candlestick

August 1846-June 1847


The Collected Letters, Volume 21


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JWC TO JEANNIE WELSH; 10 June 1847; DOI: 10.1215/lt-18470610-JWC-JW-01; CL 21:226-228.


JWC TO JEANNIE WELSH

10th June [1847]

Dearest Babbie

Another letter from you so soon—long too—tho' keeping wholly on the outside of things— And, for the rest, containing not a word of remonstrance on my silence, could not but reach my heart; seeing it is not absolutely turned to stone yet— My heart however, for the moment, is “sair held doon wi the Bubbly jock1 in shape of a gaity-loving visitor— Geraldine has been here for a fortnight and ever since she came I have somehow found myself “made like unto a wheel”2— What a different visit from her last when she got nowhere—and administered emetics to Helen!—and how different from poor Cousin Helen's visit in Winter! On the strength of Zoe every body now invites her along with us, or is charmed to have her brought, and she seems to think it quite in the course of nature that I should accept every invitation that promises her the slightest entertainment— Several times I have felt ready to protest and declare upon my honour I will go on no longer with this racket—and then I remember how indefatigable she was in getting me into Cotton mills Foundries &c &c in Manchester which were probably just as great a weariness to her as the soirees operas &c are to me here. She came she said only for ten days—and ten days of doing society I had felt it possible to undertake but she has remained without remark for as much longer and my strength moral and physical is used up while hers seems still in full force— Happily John Carlyle is delighted to rush about with her in the forenoons after the fashion you know—if it were not for that assistance I must have struck work—

Within the last week we have dined with a fine Party at the Macreadys, where was Jenny Lind—and upwards of a hundred people more or less notable in the evening,3—then we breakfasted at Rogers's—on whose breakfasts I have long been blasée—moi— To Covent Garden Opera the same night—a box having been presented to us by Forster!—Then two nights ago a ball (!!) at Mrs Procters4—where my felicity consisted in being half suffocated and in introducing my young Lady—whom I had had in the first instance to dress for the occasion— on Sunday morning we are to Breakfast with Monckton Milnes—betwixt this and then there will be tea drinking with Mrs Buller &c &c— Sunday however shall finish the toil— On Monday Geraldine goes down into Essex to stay some time with Miss Darby5— She means to leave her large trunk here and I dare say to return to stay and lionize a little more—but I shall not ask her to return—C is wearied to death of the racket tho' he makes no complaint having about as much separate visiting elsewhere to his own share—but such a life would soon kill me off— Today my head is aching like to split—but I would not wait longer to thank you for your second letter such an improvement on your later habits—and also for the beautiful little arm-covers—which were the very thing I was in want of— I was on the point of making a pair of muslin and thought how ill they would look beside the pretty net you sent me long ago—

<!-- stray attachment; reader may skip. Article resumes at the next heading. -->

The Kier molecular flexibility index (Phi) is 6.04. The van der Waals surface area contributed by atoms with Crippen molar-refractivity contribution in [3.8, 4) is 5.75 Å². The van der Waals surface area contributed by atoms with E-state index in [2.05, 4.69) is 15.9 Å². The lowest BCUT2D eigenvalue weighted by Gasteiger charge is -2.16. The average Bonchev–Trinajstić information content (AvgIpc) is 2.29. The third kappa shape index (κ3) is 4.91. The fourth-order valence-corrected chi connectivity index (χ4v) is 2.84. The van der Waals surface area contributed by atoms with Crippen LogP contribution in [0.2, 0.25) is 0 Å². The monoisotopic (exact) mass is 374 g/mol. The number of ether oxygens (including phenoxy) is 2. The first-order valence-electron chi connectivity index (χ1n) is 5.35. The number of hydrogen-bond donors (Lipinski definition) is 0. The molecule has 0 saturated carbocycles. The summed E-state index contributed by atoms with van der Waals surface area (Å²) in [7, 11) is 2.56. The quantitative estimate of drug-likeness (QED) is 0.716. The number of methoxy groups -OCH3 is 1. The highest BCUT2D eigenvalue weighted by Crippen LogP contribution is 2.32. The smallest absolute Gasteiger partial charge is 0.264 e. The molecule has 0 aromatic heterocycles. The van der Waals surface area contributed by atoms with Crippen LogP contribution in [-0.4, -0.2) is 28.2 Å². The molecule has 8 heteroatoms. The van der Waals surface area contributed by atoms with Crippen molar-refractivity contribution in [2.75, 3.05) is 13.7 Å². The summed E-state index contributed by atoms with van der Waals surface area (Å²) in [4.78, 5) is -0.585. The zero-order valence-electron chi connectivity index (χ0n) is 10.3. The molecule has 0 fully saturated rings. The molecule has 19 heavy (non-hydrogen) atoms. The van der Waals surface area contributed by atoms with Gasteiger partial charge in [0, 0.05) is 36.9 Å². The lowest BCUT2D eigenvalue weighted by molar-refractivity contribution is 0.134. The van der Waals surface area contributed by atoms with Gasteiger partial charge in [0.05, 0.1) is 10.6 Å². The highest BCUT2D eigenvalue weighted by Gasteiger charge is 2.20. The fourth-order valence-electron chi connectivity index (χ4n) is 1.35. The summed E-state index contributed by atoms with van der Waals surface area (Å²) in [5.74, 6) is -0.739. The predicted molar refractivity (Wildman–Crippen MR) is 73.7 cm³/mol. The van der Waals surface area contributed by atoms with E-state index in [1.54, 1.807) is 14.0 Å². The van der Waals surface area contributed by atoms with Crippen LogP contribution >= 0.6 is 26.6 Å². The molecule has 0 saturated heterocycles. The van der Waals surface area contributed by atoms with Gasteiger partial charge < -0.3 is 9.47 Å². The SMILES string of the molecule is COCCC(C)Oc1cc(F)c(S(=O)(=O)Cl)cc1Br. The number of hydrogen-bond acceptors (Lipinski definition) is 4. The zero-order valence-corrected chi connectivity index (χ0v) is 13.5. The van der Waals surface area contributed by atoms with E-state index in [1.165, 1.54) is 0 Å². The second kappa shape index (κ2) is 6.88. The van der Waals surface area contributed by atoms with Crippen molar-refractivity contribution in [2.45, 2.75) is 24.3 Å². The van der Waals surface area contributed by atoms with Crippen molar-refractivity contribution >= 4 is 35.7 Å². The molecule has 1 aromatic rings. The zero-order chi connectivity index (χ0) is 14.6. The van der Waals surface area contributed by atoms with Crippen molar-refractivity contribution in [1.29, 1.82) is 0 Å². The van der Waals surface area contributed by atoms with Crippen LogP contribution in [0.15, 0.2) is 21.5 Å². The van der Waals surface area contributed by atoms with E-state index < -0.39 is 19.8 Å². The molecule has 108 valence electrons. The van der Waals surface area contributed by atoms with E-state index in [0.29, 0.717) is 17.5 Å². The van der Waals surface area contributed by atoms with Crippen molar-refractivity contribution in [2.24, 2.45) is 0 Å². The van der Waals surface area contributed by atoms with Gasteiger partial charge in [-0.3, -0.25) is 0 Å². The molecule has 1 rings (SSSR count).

Poor little Sophy!—what a sad death that is— I never was intimate enough with Mrs Martin to feel her death as any of you must feel it—but her loss to Sophy one can easily conceive—and her own history wound up in this way by death—from pure moral exhaustion one would say—just when her worst difficulties seemed passed and a more serene future opened to her—is very sad to think of— Why such innocent hearted well meaning women should be thrown into such harsh complications and snuffed out just when they have worked themselves clear is a question one might ask—vainly of course!—

Good by Dear— I can write no more—for the head of me is too bad for anything

Love to Walter—

Ever affectionately yours

Jane Carlyle